This year marks the 50th anniversary of TENNIS Magazine's founding in 1965. To commemorate the occasion, we'll look back each Thursday at one of the 50 moments that have defined the last half-century in our sport.
“The serves and returns Alves called out were landing, stunningly unreturned by Carpriati, inside the lines, no discerning eyesight needed...No one could understand what was happening. Serena, in her denim skirt, black sneaker boots, and dark mascara, began wagging her finger and saying, “no, no, no,” as if by negating the moment she could propel us back into a legible world.”
There aren’t many evenings in tennis history that are recorded in volumes of poetry that have been nominated for the National Book Award, but the match that brought us Hawk-Eye is one of them. The lines above come from Citizen: An American Lyric, a 2014 book by the poet Claudia Rankine, and they help us recall one of the most surreal and ultimately transformative episodes in recent Grand Slam history, the 2004 U.S. Open quarterfinal between Serena Williams and Jennifer Capriati.
Or, perhaps we should say, between Serena Williams and chair umpire Mariana Alves. As Rankine writes, Alves stunned Serena, and every tennis fan watching on TV, with a series of bizarre calls in Capriati’s favor. They were capped by an all-time awful overrule at the beginning of the third set: A Serena backhand that landed inside the sideline was called in by the line judge; yet Alves, sitting on the other side of the court, “corrected” the judge and called it out. Serena waved her hand in protest, to no avail.
There had been bad calls and inexplicable overrules in the past, of course, but this time there was clear evidence, at least for TV viewers, of the mistakes. Networks had recently begun using a computerized replay system—known as Shot Spot on ESPN—that could clearly show, within a few millimeters, exactly where a ball had landed. The tours, however, had yet to employ the system to make calls on the court, so while everyone in the world other than Alves knew that Serena’s shot had been good, Serena herself was left with no option but to play on. She would eventually lose to Capriati, and receive an apology from U.S. Open officials the following day. Alves, meanwhile, was barred from working any more matches at the Open that year.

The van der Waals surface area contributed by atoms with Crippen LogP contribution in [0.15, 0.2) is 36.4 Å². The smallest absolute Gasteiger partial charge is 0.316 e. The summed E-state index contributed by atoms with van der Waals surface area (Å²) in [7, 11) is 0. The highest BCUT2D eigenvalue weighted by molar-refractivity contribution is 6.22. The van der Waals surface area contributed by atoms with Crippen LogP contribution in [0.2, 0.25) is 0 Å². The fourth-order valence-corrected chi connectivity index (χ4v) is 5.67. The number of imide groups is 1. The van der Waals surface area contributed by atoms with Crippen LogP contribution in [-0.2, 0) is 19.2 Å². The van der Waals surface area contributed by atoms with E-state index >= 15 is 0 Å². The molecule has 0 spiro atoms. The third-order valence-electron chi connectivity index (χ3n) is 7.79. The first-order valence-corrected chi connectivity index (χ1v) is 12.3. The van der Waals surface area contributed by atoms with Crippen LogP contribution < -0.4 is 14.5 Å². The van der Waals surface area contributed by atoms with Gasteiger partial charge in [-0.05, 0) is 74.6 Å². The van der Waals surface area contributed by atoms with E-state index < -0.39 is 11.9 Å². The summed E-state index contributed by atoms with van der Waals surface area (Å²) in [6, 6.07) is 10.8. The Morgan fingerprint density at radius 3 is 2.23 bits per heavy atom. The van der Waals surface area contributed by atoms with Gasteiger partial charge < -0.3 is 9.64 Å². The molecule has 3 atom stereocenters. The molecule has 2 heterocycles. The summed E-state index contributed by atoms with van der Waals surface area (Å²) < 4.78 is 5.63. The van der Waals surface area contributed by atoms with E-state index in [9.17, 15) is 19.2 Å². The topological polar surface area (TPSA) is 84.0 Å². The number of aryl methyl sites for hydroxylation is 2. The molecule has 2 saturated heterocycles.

While it came too late for Serena, her experience with Alves would give players a way to fight back against bad calls. That week, tournament and tour administrators began to talk about making instant replay a part of the sport, rather than just its telecasts. After a testing period in 2005, Hawk-Eye made its professional debut at the Nasdaq-100 Open in Miami the following spring. Players were allowed a limited number of challenges to calls they deemed questionable; despite fears that this would delay play, the system went off with hardly a hitch. If anything, Hawk-Eye has saved time by largely eliminating the arguments between players and chair umpires that had been a staple of the sport since it was professionalized in the 1970s.
One high-profile, and highly traditionalist, player did resist, however: Roger Federer. When a Hawk-Eye overrule went against him in the 2007 Wimbledon final, he asked, unsuccessfully, to have the system shut off. Yet over the years even Federer has granted Hawk-Eye his grudging acceptance, and in 2014 the system did its best to return the favor. Down match point in the Wimbledon final against Novak Djokovic, Federer hit a serve that was called out, but ruled in by Hawk-Eye. An ace, it propelled Federer to a fourth-set comeback, and nearly propelled him to an eighth Wimbledon title.
Federer’s ups and downs with the system aside, Hawk-Eye has been an unmitigated boon for the sport as a whole. The computer’s ultimate, unchallenged authority has saved the players, and their fans, from thousands of ugly arguments, and helped tennis present a more appealing product to the public. Sadly for Serena Williams, her loss in 2004 has been everyone else’s gain ever since.